The brutal sailing regatta begins
Boris Herrmann launches into the unpredictable
German sailing star Boris Herrmann is embarking on his next adventure. The “Ocean Race” is the most important team regatta in the world. The King’s Stage takes athletes over 12,750 nautical miles at the end of February. This is a historically long section.
Roaring storms, icy challenges in the Southern Ocean, excruciatingly hot regions of calm. With astronaut food in their luggage, repair equipment in case of breakage on board, emergency equipment in case of injury and a lot of determination, five international crews set off on Sunday to Alicante, Spain, in one of the last great sporting adventures of our time: the ocean race around the world. “The only thing that is certain is that nothing is certain”, says Boris Herrmann: “In the Ocean Race, you always have to reckon with the unexpected.”
Herrmann is the star among the four German participants in the 14th Ocean Race. The Hamburger starts with his Malizia team under the German flag in the most important team regatta in the world. Berliner Robert Stanjek is co-skipper of Team Guyot, which also includes Phillip Kasüske from the capital. Olympic silver medalist Susann Beucke from Schleswig-Holstein Strande has joined the Swiss team Holcim-PRB. Never before in 50 years of racing history have so many boats been used by German players.
Of the 2,085 sailors in the last 13 editions, 85 came from Germany. Four yachts under the German flag, the only German victory of the “Illbruck” in 2002 and individual players such as Tim Kröger from Hamburg, Toni Kolb from Munich and Michael Müller from Kiel started the sailing classic which started in 1973 under the name of “Whitbread Round the World Race” in the first form for 40 years. Over the past decade, the Germans have disappeared. Today they celebrate their brilliant comeback.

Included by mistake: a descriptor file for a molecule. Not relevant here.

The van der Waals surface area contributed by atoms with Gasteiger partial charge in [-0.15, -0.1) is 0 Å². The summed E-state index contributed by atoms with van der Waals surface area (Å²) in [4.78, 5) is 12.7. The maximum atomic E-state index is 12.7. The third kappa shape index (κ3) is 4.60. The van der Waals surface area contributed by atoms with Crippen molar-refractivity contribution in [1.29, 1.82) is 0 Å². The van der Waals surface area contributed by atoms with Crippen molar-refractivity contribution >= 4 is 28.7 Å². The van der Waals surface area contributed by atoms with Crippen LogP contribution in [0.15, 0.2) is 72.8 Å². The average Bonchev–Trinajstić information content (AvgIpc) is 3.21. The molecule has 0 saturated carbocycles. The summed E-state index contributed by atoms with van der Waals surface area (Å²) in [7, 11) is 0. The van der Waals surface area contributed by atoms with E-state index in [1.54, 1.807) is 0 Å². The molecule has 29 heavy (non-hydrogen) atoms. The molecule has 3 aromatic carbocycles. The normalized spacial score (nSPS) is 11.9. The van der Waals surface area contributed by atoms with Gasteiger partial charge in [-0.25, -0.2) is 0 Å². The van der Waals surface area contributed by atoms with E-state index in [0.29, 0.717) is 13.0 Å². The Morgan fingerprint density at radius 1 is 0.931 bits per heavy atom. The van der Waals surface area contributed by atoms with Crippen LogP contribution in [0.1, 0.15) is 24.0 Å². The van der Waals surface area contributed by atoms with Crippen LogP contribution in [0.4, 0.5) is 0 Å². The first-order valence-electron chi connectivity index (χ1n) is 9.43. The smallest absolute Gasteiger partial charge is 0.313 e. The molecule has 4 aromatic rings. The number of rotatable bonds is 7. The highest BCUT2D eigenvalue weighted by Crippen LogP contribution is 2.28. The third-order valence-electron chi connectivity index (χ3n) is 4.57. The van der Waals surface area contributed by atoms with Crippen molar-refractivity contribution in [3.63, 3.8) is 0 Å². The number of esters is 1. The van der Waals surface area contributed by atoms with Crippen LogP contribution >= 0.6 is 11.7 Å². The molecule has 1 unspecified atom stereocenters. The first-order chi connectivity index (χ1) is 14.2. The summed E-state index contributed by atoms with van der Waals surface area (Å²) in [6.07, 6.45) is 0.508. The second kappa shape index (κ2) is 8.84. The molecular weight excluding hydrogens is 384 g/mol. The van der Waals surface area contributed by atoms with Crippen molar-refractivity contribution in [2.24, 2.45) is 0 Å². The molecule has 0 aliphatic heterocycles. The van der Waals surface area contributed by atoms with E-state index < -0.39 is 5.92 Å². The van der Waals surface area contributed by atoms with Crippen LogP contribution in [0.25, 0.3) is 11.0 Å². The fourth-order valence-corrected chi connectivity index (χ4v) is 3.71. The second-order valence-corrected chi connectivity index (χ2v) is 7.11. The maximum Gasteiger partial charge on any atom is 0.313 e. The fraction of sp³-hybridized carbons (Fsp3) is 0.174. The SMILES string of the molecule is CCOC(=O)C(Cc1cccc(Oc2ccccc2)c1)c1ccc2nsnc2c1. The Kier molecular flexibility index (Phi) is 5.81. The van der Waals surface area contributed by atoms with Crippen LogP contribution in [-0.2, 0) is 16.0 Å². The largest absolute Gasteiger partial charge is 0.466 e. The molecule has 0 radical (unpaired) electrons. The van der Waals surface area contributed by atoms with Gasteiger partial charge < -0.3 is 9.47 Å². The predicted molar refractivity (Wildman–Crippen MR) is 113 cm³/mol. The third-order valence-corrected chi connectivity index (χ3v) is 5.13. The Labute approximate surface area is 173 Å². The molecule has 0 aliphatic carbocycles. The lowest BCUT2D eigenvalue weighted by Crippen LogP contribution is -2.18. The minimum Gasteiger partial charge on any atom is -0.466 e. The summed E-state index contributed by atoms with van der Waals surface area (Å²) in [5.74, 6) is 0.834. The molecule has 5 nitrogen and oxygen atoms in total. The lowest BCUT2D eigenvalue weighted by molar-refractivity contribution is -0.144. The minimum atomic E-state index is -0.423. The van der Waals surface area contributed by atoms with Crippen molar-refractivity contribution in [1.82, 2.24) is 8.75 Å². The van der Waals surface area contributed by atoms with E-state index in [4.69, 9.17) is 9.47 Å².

“I will cry when he crosses the starting line”
“Boris showed the way. The strong German presence in the Ocean Race is also a realization of his success in the last Vendée Globe,” said Berliner Jens Kuphal, paying tribute to the German sailing star and future opponent. Kuphal is an experienced music producer, musician, composer and former manager of artists like Nena or Alphaville.
Together with Star Boat World Champion Robert Stanjek, Kuphal founded Offshore Team Germany in 2017 with the aim of competing in the Ocean Race. Together with the French skipper and owner Ben Dutreux, they now present themselves on the starting line as Guyot Environnement –Team Europe. “I will cry when our team crosses the starting line on Sunday,” said team leader Kuphal, reflecting on the difficult road to participation. With a seven-year-old but proven boat, Team Guyot is looking for a chance against the four other newcomers on the grid. The budget of around four million euros is not enough to take giant steps, but it goes around the world.
“Guyot is to be expected. The five participating teams can win a stage or the race,” said Boris Herrmann. At 41, the father of a family and fifth in the Vendée Globe is about to make his debut in ocean racing after completing four round the world races. His new building “Malizia – Seaexplorer” recently had surprising problems with the foils, the wings on the fuselage. “It was a serious setback for us,” Herrmann said. However, the team was able to find and successfully install replacement sheets.
A fine line between speed and material protection
Susann Beucke has the steepest learning curve. The 31-year-old only made the switch from Olympic sailing to offshore sailing at the start of 2022. She is training in France for her long-term goal, the Vendée Globe. The fact that she secured an offshore racing position after only a year in the new environment made Beucke a star as she finished second at the Japan Olympics. It should be used for the first time on the second leg from Cape Verde to Cape Town.
For the first time, the Ocean Race will take place on Imoca type boats. Well known are the 18 meter long foilers of the solo round the world race in the Vendée Globe, where they must be tamed by soloists. In the Ocean Race, they are now flown by crews of four. There are opportunities and risks here: “Our job is to sail the boats as a team so fast that they don’t break down,” says Herrmann.
The two opening legs from Alicante to Cape Verde and up to Cape Town form the opening of the Ocean Race over a total of six months. At the end of February, the historically longest royal leg follows: it leads a brutal 12,750 nautical miles past the Cape of Good Hope to Itajai in Brazil. “That alone is half a circumnavigation of the globe,” Herrmann says. In April we will continue to Newport, USA. There, in May, the fleet will make the transatlantic leap to Europe to Aarhus, Denmark. The penultimate stage leads via “Fly-By” to Kiel on June 9 in The Hague. The grand finale will be celebrated in the Italian port of destination Genoa in July.
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